As the spring real estate market heats up heading into each April, it has become a familiar refrain the past few years: when will those fickle millennials settle down and buy a house? And for those looking around their house, with a listing price top of mind, it’s anyone’s guess whether this might be the year Connecticut’s housing market finally gets moving again.
As many of us head out down the driveway each morning, it is easy to forget that the biggest industry in the U.S. today is in the rearview mirror — real estate. It is an industry that very nearly was in reverse (again) last year in Connecticut, with less than 44,700 homes, townhouses and condominiums selling statewide, despite low mortgage rates and unemployment and a boom stock market, all major considerations for buyers.
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While any number of factors can influence real estate in any given season or year (coronavirus short-circuiting growth, the election, “fill-in-the-blank” beyond April), the biggest influence by far is the inexorable push and pull of population demographics.
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Entering 2020, Connecticut should already have been a few years into a real estate surge that had yet to materialize. Born between the outset of the ’80s and the mid-’90s, the majority of millennials are now past the average U.S. age of 26 for women having their first child, with many of those children reaching school age when parents are choosing school districts. Problem is, Connecticut’s median house is twice as old as many of those millennials — you read that right. And that house is not what millennials are looking for, unless the price is right.
Entering this year, Connecticut’s inventory of entry-level homes was at the lowest level on record, according to Candace Adams, CEO of Berkshire Hathaway HomeServices New England Properties, which has more than 40 offices statewide including its administrative center in Wallingford.
Coming off one of the warmest winters on record, buyer interest was translating into closings at the start of the year. The state saw a 10 percent increase in sales and transactions in January, according to SmartMLS. But new listings in January were slightly off the pace of a year earlier, compounding the inventory-selection issue bedeviling buyers. In February, listings were up 8 percent and sales were running 2 percent ahead of last-year’s pace, according to data from Berkshire Hathaway.
“There are definitely some demographic changes,” Adams says. “People are staying in their properties longer. They used to stay seven or eight years, and now it’s averaging 11 — so it’s really impacting the market because we don’t have houses to sell to buyers who are out there. There’s buyers everywhere at that [entry-level] price point.” Adams adds that buyers have become less picky about the specific town or neighborhood they are targeting — driven often by preferences for a specific school system — and are willing to consider a wider geography that checks off a quality school as only one of multiple criteria they are seeking.
For houses priced at $2 million or more, the opposite dynamics were in play entering this year, with a full, two-year supply of inventory at the rate those properties were selling at in 2019. Long after the Great Recession, it boils down to the fact that sophisticated buyers remain jittery that they will be able to sell a property down the road at an appreciated value. And until they get that value today, they are content to bide their time even at the risk of losing the property to another buyer.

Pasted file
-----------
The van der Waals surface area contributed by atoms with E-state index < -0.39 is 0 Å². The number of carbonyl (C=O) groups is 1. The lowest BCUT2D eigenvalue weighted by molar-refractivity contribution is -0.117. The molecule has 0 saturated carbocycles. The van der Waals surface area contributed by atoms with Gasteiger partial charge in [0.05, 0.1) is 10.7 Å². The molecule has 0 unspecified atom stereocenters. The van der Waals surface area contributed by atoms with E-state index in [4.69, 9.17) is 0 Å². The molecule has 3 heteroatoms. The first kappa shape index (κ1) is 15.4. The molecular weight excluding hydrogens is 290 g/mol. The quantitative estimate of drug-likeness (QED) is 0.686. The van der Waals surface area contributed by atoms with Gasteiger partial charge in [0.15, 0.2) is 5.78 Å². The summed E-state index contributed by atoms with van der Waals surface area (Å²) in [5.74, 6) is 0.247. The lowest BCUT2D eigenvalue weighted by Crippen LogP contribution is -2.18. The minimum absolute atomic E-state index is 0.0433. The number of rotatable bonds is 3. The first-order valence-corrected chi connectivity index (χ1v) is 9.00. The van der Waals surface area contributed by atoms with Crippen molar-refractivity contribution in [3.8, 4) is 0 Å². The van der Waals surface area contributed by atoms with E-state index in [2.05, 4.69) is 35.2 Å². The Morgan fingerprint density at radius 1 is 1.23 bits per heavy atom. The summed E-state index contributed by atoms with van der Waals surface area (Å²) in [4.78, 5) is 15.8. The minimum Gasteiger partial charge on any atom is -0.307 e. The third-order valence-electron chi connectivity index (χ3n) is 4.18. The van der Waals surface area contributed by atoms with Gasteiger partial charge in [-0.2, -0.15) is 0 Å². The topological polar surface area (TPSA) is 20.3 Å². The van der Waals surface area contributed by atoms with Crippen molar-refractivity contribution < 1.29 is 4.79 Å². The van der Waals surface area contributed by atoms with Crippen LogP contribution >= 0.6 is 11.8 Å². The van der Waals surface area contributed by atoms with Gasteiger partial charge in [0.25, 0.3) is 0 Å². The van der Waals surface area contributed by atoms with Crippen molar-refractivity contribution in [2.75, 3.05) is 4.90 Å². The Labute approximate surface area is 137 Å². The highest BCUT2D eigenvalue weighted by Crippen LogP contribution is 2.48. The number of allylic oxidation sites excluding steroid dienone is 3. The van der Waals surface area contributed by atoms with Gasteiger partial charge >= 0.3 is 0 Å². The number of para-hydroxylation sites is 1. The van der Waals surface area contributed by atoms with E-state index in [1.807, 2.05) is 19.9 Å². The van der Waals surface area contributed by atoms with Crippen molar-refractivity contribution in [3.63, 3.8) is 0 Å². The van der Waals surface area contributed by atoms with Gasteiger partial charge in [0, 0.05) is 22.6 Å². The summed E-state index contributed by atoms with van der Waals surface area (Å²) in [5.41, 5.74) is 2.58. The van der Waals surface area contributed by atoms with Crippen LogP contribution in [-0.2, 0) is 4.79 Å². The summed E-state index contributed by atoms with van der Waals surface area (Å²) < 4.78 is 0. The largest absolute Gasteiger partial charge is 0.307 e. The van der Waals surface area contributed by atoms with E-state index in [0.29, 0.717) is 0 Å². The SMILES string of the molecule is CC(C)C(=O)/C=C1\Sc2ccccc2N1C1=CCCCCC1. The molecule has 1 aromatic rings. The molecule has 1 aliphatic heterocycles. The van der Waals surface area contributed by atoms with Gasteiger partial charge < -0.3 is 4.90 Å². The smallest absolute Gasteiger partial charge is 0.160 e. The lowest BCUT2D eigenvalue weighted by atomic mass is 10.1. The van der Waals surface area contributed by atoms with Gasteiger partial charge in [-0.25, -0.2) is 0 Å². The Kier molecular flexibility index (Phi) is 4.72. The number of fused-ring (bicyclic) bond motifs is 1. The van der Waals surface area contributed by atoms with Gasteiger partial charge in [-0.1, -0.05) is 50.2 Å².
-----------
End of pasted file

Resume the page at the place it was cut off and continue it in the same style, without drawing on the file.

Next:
Adams thinks that luxury residential prices are already at a level that buyers are never going to see again, with low interest rates and a peaking stock market also creating a singular market moment in late 2019 and at the start of 2020.
Adams points to a miniboom for sales above $1 million in the second half of last year in the shore region from Guilford to Milford, which she says was partly the result of steep concessions on asking prices. “Sellers realize that in order to push those properties, they have to deeply discount them — and [many] are not willing to at this point,” Adams says. “Those properties that are deeply, deeply discounted at a tremendous value are selling at the high end. But those are the only ones that are selling.”
Paul Breunich, CEO of Stamford-based William Pitt Sotheby’s International Realty, says that Connecticut’s real estate market opened “very poorly” in 2019, with transactions through June down more than a third compared to the year before. But the Connecticut market staged a comeback in the second half of the year, in part due to sellers of upper-end properties finally getting some serious looks from buyers.
Over the past few years, that segment of the market has had the additional wrinkle of a $10,000 cap on IRS deductions for state and local taxes for those who itemize their federal returns rather than taking the standard deduction. Generally, the SALT cap kicks in for those paying local property taxes on residential properties valued in excess of $620,000, with some deviations depending on local mill rates and tax credits. “The state-and-local tax [component] of the tax reform act definitely had an effect on our area, especially in Fairfield County and up in Litchfield County which is a big ‘second-home’ market,” Breunich says. “I think now the market is absorbing [SALT] — whatever the factors are — and I think that’s why we’re having more activity and why the upper-end is normalizing at some level.
“Historically in election years people stall and the markets stall, but I don’t think we can make that determination yet because I think we are in uncharted territory,” he adds. “Prices have stabilized and there’s value out there, as far as what the market says [homes are] worth.”